So, you’re thinking about a trip to Israel but there’s so much scary stuff on the news you’re not sure if it’s a good idea. Or maybe you’re planning to come, but you need some guidance on how to stay safe. You’ve come to the right place! I’m a professional guide with years of experience taking foreign tourists to ALL parts of the country with safety as a first priority. Here’s what you need to know.
I know. If you see Israel from across the world, especially on cable news, you might think we’re living in a war-torn hellscape, dodging bullets and suicide bombers on our way to the grocery store. But in reality life in Israel is quite safe. If you’re in the coastal areas of the country, the greater Tel Aviv area, most of the South, and most of the North of the country, you don’t really need to worry much about security issues at all. Statistically you are more likely to get murdered in Chicago by a violent criminal than you are to be killed by anyone for any reason in Israel. Nonetheless, staying safe involves different issues than staying safe in many other places. So let’s go through them.
Lets Start with Some Basics
Despite daily life being astonishingly normal the vast majority of the time, we do live in a tense part of the world, and there are a few tips that will help you stay safe no matter where you are in the country.
- Be Aware. Israelis read the news constantly. Not necessarily deeply, but just checking in regularly. Especially when tensions are high for whatever reason, whether with Syria on our northern border or Gaza in the south, or with the Palestinian Authority in the West Bank, people will check their preferred news sites many times a day just to make sure nothing untoward is going on. I recommend The Times of Israel as a reliable English language news source. If you think something big might be going on you can also check the Home Front Command website, which has alert updates in English.
- Know where you are. Knowing what’s going on won’t help you much if you don’t understand where you are in the country relative to whatever is happening. Get a map and get used to knowing where you are. If you’re concerned about a particular place, ask a local first (or write to me).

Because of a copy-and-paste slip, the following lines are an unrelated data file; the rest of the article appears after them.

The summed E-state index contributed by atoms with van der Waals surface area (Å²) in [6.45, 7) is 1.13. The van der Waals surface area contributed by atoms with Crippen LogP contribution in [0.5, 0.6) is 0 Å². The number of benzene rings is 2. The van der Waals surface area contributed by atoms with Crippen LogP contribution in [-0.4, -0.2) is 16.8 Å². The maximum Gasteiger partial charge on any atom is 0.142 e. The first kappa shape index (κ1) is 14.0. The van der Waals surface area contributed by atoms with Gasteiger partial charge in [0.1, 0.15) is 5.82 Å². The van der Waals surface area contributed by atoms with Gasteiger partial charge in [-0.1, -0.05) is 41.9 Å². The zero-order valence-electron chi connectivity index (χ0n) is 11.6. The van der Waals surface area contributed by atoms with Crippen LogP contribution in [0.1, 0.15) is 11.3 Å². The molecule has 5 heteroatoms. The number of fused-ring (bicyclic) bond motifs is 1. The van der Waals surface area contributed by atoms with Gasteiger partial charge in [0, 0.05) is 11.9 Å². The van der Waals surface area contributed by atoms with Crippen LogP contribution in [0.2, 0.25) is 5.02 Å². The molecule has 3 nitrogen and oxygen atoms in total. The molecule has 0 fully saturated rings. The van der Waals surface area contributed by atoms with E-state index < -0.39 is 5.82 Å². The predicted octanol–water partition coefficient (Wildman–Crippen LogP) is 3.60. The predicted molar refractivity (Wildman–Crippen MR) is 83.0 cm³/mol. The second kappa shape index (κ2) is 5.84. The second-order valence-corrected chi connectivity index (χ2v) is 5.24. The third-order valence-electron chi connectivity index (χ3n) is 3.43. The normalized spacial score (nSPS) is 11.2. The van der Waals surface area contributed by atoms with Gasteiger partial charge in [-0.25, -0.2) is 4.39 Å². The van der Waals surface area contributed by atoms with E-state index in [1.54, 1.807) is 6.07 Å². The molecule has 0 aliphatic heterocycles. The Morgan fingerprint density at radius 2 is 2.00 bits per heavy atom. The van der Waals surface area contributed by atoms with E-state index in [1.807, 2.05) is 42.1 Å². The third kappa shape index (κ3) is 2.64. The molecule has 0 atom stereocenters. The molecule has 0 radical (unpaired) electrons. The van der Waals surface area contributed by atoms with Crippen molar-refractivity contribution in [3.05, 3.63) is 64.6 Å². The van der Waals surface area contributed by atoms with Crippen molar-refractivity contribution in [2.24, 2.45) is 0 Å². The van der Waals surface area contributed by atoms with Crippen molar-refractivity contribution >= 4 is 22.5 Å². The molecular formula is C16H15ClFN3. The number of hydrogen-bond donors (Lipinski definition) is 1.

- Make use of local knowledge. If you live in a big city anywhere in the world, you know there are better neighborhoods and worse neighborhoods. There are places where you might leave your car unlocked while you run inside for five minutes and places where you only do a rolling-stop! It’s the same in Israel, particularly in Judea and Samaria (aka the ‘West Bank’). For instance, I know the road between Tekoa and Efrat in the Gush Etzion region is dangerous between 12pm and 2pm on weekdays because 10 year old boys walking home from school throw rocks at passing (Israeli) cars, but it’s pretty safe otherwise. There is simply no way to know that without extensive local experience. So whenever you’re in doubt ask someone you trust. You don’t need to write off whole areas of the country from your travels. Just find out which roads and villages and sites are safe and which are not. Of course one way to do that is to hire an experienced guide!
- Follow instructions. Israel is a first world, developed country, with the most technologically advanced home-front-command, and most impressive preparedness for a potential disaster of any country in the world. In case of any extreme circumstance there will probably be security people around giving instructions, either to back away, or directing you to a safe area, or giving other instructions. Listen to the instructions of officials and ask Israelis to translate for you if necessary (or just follow their lead!).
That’s all well and good, you might be saying, but I’ve got some pretty specific things I’m freaked out about and you’re not giving me much help so far! Below I’m going to describe a number of security related situations, starting with the most likely and going down to the least likely.
“Chafetz Chashud!” A Suspicious Object